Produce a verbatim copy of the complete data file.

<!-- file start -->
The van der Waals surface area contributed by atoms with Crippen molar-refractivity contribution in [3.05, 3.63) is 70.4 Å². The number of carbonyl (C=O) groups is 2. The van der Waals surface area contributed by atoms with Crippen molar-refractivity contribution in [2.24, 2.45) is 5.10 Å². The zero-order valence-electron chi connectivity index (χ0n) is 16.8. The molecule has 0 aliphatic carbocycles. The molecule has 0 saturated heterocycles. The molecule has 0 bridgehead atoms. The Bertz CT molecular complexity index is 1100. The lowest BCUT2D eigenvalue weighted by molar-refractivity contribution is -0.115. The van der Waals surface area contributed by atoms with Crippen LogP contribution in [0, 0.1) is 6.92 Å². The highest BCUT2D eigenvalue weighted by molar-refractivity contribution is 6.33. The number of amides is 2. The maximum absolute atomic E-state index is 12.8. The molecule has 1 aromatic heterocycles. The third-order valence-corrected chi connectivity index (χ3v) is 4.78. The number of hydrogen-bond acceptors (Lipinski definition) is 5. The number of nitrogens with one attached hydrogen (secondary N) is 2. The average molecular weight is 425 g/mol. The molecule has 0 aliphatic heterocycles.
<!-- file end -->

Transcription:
The van der Waals surface area contributed by atoms with Crippen molar-refractivity contribution in [3.05, 3.63) is 70.4 Å². The number of carbonyl (C=O) groups is 2. The van der Waals surface area contributed by atoms with Crippen molar-refractivity contribution in [2.24, 2.45) is 5.10 Å². The zero-order valence-electron chi connectivity index (χ0n) is 16.8. The molecule has 0 aliphatic carbocycles. The molecule has 0 saturated heterocycles. The molecule has 0 bridgehead atoms. The Bertz CT molecular complexity index is 1100. The lowest BCUT2D eigenvalue weighted by molar-refractivity contribution is -0.115. The van der Waals surface area contributed by atoms with Crippen LogP contribution in [0, 0.1) is 6.92 Å². The highest BCUT2D eigenvalue weighted by molar-refractivity contribution is 6.33. The number of amides is 2. The maximum absolute atomic E-state index is 12.8. The molecule has 1 aromatic heterocycles. The third-order valence-corrected chi connectivity index (χ3v) is 4.78. The number of hydrogen-bond acceptors (Lipinski definition) is 5. The number of nitrogens with one attached hydrogen (secondary N) is 2. The average molecular weight is 425 g/mol. The molecule has 0 aliphatic heterocycles.